I can say that the ICD has not stopped me at all from being an athlete. Sometimes the shoulder straps of my bib cycling shorts bother me a bit in the way they might lay over the ICD - but it's really not all that noticeable. I still train and race competitively on the road and track. I do think twice now about racing cyclocross - if I might fall or get otherwise caught up in a crazy pile up on course where someone could run into and/or over my ICD, it would be more likely in a 'cross race. It all comes down to risk management. I've even been taking tennis lessons, because it's fun and gets my body working in planes of motion that cycling never will. I lift weights, but the only lift I haven't really tried again is the power clean. I could end up hitting the ICD or catching the bar at the top of the lift on my upper chest right in the area of the ICD. Other than that, I have returned to the gym to build strength for cycling.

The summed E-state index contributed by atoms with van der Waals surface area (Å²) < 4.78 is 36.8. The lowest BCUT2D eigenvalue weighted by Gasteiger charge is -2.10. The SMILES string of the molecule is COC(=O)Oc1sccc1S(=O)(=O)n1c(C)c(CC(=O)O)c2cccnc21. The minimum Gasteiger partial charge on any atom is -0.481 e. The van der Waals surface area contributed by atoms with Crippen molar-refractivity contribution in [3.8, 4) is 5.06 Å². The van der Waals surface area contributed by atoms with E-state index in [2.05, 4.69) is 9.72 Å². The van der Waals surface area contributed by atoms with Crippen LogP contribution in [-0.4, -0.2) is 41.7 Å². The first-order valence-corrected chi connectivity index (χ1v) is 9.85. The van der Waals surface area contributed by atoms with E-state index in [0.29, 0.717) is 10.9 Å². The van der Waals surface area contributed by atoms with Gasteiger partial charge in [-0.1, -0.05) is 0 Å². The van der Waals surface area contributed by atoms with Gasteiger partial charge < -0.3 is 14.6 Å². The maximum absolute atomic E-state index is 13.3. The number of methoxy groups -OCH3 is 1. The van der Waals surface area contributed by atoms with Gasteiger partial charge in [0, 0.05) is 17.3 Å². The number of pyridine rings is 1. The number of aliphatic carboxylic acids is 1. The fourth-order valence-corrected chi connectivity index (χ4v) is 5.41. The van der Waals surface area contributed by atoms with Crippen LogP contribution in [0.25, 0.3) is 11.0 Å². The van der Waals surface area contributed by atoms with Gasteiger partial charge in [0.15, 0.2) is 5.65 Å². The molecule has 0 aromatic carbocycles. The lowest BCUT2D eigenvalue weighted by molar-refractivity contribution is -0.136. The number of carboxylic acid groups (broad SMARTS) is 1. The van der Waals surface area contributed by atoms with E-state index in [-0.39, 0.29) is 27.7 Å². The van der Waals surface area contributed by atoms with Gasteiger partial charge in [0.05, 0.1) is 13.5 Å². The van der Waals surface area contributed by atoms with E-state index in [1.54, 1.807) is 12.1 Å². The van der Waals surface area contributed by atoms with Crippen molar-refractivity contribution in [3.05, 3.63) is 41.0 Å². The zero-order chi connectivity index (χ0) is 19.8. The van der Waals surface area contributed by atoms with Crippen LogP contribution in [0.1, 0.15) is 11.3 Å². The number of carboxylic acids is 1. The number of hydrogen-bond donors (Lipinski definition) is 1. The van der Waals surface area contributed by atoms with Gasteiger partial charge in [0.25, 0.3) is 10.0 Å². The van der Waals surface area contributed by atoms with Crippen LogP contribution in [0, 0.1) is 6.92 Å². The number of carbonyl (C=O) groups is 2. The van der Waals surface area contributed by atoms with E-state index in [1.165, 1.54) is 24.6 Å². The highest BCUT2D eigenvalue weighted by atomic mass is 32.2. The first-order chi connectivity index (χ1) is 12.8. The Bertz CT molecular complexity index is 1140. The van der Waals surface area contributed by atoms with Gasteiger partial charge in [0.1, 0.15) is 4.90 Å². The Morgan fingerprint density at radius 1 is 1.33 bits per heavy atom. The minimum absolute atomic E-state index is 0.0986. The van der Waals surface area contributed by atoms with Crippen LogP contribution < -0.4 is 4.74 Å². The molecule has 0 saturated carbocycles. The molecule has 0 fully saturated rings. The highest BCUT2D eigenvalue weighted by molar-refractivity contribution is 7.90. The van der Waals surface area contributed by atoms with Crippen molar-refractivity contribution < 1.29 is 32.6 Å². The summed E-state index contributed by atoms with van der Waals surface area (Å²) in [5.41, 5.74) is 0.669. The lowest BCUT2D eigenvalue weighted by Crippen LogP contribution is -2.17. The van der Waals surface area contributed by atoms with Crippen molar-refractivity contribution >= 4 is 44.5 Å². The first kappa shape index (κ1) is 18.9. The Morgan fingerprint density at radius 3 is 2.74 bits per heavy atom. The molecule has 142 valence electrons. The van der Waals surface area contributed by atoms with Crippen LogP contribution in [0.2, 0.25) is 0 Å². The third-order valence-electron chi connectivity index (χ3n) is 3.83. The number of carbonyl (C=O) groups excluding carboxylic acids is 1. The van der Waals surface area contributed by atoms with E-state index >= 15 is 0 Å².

ICD
How it looks, 3 years later
The only consistent bother is the seat belt shoulder strap when I'm driving. No matter how I adjust it, to keep it properly in place the strap lays right across the ICD. If you've ever sat on an over-stuffed wallet in your back pocket, the feeling is similar. Sometimes you're not quite aware of it, but then it starts bugging you and you pull the wallet from your pocket. Can't do that with the ICD!



For more reading about ICDs, see the wikipedia entry at: Implantable cardioverter-defibrillator

If you're an athlete with your own ICD story, please post a comment and let us all know!